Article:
Settlers make a difference

Cunningham cabin at Grand Teton National Park

Frontier settlers throughout history made a difference toward building development and life itself.  Wyoming’s Grand Teton benefited by certain visionaries. 

J. Pierce Cunningham was a rancher who became a conservationist.  He settled in Jackson Hole in the 1880s despite the winter hardship.  He originally opposed the expansion of Grand Teton National Park but later became an advocate. 

Cunningham teamed with his neighbor, Josiah “Si” Ferrin to write a petition signed by 97 valley ranchers who agreed to sell their land to form a “national recreation area.”  John D. Rockefeller, Jr’s Snake River Land Company bought Cunningham’s land and other ranches.  Rockefeller later donated more than 33,000 acres to expand the national park. 

Now we can observe and preserve the beauty of the Grand Teton National Park. 

Blessings along the Way!


11 thoughts on “Settlers make a difference

  1. Much of our country’s conservation of public lands and establishment of national parks goes back to voices such as John Muir and leaders such as Theodore Roosevelt. Philanthropists such as John D. Rockefeller and others also contributed on their own ways.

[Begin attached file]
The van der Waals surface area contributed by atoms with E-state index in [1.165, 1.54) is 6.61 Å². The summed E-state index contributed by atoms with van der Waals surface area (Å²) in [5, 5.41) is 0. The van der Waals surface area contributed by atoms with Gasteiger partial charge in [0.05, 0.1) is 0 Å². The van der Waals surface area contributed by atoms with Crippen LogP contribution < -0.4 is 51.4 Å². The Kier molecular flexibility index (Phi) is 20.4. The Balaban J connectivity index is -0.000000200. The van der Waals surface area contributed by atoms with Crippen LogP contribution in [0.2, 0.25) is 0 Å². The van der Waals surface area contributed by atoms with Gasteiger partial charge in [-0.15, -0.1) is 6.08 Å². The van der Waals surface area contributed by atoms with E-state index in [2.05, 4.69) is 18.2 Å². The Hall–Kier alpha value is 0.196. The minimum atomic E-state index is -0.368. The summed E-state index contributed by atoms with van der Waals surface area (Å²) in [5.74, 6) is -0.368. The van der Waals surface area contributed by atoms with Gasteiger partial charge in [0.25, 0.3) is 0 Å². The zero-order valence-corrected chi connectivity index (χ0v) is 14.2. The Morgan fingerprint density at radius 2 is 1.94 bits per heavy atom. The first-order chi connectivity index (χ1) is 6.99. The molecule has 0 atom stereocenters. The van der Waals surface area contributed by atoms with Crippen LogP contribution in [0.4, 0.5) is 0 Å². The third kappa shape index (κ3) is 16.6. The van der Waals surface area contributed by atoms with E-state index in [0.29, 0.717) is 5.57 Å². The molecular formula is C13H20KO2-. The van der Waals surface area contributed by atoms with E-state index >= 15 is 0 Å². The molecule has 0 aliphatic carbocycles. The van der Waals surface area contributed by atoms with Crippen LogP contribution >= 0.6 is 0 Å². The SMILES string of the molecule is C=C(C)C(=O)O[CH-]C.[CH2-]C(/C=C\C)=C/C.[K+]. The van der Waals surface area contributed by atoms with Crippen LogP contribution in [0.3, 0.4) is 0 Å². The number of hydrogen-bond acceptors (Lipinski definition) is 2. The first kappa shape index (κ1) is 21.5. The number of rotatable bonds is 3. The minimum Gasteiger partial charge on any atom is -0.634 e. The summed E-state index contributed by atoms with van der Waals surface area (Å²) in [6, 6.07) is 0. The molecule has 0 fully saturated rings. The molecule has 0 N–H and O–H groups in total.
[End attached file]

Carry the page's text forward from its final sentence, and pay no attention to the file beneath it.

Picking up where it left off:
I found these ranchers in Wyoming to be amazing and united in their cause to set aside land for future generations to witness and enjoy.

    1. I saw one plaque with a tiny photo but it wouldn’t enlarge with sufficient detail. I’m sure there are some photos somewhere around there. I’ll need to research a little more. Thanks. 🙂

    1. It’s amazing the influence from those around the world. That’s part of what is so great about the U.S. – people from all over the world contribute – just like the French who named the Grand Teton range too. Thanks. 🙂

    1. Thanks for sharing. I can see how the setting would be wonderful for a wedding. I imagine it’s a challenge to climb them. I didn’t have that aspiration. 🙂

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